Mixing Up Steffens with Senator Lodge
AVIDSON could have added that Foch at first glance did not impress others with his importance. The first time I saw him—it was in the street at Provins, when General Headquarters was there—he was walking alone, his eyes on the cobblestones. His uniform was as plain as a poilu's. Seven tiny stars on his sleeve told that his knapsack had yielded up its marshal's baton, but one couldn't see those stars without look in g for them. I started across the pavement to ask of him the way to the marshal's headquarters, but a companion caught me in time to turn me back, explaining breathlessly that the soldier was the marshal himself. “At Senlis,” said Davidson, telling his own experience, “I had to wait until Foch returned from church; it was Sunday. Unexpectedly he was announced by an orderly. General Weygand hurried to the door and his hand on the knob at the same time as the marshal's made it difficult for either to turn it. Foch finally pulled the door Open, saw me, seized me by the hand and gave me a yank that lifted me off my feet. He enjoyed my discomfiture. “He sat for me all day, and during that time he talked a great deal. He knows art. He was proud of the fact that he had persuaded Gustave Doré to make the illustrations for the French edition of Edgar Allan Poe's ‘Raven.” He talked sometimes
pay him tribute.
of the Germans, always referring to them as l'ennemie—never as the boches, the Huns, or even as the Germans. Before I had finished, he called in General Weygand. - - - “‘Dit domc/ Weygand,” he cried, “sculpture isn’t as difficult as all that! Look at it!’” Another who doesn't seem to take seriously what either the present or the future thinks of himself is Davidson. Into his Paris studio wandered Larry Hills, European manager of the New York “Herald.” “When did you do this bust of old Lodge?” he inquired, irreverently, pointing to an unfinished bust. “That isn't Lodge, that's Lincoln Steffens,” replied Davidson with a pained grin. Then he laughed. “Gosh! That's a good joke on Steffens!”. “And Lodge,” supplemented Hills. “And me!” Davidson completed. However, if there is, anything in our assertion that a good sculptor brings out the inward mental processes of his subject, Steffens’s bust will not cause anybody to confuse it with Henry Cabot Lodge's when it is finished.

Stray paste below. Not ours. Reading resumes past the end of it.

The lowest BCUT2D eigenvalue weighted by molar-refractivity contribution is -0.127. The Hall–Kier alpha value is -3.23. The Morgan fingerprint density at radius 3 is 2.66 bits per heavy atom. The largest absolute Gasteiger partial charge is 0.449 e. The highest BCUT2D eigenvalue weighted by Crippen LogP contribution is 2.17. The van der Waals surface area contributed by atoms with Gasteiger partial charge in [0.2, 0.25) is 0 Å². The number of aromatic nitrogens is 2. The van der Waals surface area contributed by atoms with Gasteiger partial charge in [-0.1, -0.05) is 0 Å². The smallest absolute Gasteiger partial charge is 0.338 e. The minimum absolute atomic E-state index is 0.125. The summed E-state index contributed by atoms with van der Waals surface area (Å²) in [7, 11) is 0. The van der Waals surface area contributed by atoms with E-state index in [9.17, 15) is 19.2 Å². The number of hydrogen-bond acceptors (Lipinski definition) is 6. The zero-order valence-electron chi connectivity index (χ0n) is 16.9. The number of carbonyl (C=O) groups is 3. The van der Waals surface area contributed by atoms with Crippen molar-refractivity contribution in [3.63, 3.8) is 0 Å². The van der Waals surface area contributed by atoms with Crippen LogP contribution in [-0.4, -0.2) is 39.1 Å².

What Brandes Thinks of Secretaries
ENERAL DIAZ must be put down as one of those who give thought to what posterity will think. The Italian warrior failed to leave the authority of the battle field behind him when he entered the studio. “The head is too big. Make it smaller,” he commanded the sculptor, in the manner of one addressing an army, when he got his first view of his own clay bust. The command was disobeyed. Israel Zangwill may have been another who sought